South Africa celebrates as the countdown to the 2010 FIFA World Cup reaches 50 days.
“The biggest stage creates the biggest drama.” (ESPN)
Soccer fans — prepare to start seeing that commercial a lot in the next few weeks. Today is the beginning of the 50-day countdown until the 2010 FIFA World Cup begins.
In Kimberly, South Africa citywide festivities marked the date and South African President Jacob Zuma spoke to press about the importance of the tournament to his country: “This is the single greatest opportunity we have ever had to showcase our diversity and potential to the world. We must rise and tell the story of a continent, which is alive with possibilities and resilient people who embrace people from other nations and cultures.”
World Cup Organizing Committee officer Danny Jordaan told the Mail and Guardian Online that South Africa welcomes the attention: “This defining moment will last a full month, a moment where the attention of the world will be nowhere but right here in South Africa.”
But not every citizen is looking to celebrate the upcoming tournament. Sky Sports News writes the opinion of some protesters who have led several violent rallies over the past month: “The government would have been better advised to plough resources into housing, health care and education instead of taking on an obscenely expensive and superfluous project such as the World Cup.”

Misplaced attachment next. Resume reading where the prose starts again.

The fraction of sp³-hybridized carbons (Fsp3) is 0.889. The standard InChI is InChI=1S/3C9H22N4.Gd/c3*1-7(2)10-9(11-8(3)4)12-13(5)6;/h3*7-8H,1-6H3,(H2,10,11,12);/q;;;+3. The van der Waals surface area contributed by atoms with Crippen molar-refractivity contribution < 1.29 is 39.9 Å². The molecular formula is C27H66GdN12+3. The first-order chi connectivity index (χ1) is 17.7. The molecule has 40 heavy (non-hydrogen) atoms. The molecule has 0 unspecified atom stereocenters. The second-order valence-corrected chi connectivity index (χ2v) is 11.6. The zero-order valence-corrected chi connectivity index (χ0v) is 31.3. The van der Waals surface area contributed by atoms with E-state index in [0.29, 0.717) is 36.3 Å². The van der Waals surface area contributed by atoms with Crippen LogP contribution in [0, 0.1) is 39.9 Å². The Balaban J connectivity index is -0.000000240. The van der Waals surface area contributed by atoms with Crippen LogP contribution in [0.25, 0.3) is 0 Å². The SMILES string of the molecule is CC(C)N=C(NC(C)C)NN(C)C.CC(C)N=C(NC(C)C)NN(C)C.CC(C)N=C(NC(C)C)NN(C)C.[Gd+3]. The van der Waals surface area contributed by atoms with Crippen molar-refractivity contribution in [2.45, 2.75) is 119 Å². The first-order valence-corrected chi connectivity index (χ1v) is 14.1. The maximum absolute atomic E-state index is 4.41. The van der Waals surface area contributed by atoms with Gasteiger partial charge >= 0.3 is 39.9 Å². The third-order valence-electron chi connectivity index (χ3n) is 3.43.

According to The Washington Post Soccer Insider blog, these protests aren’t the only concerns the tournament organizers have: “The global economy is a mess. Airfare is expensive. Safety is a concern… What does it all mean for the 2010 World Cup in South Africa? Lots of unsold tickets.”
And only about half of the 64 matches are sold out. However, this week, organizers predict ticket sales will soar. ESPN explains why: “Organizers today begin the final phase of sales, literally over the counter. This for a South African public not accustomed to buying tickets online.”
What do you think? Will South Africa host a successful tournament?
Writer: Amanda Klohmann
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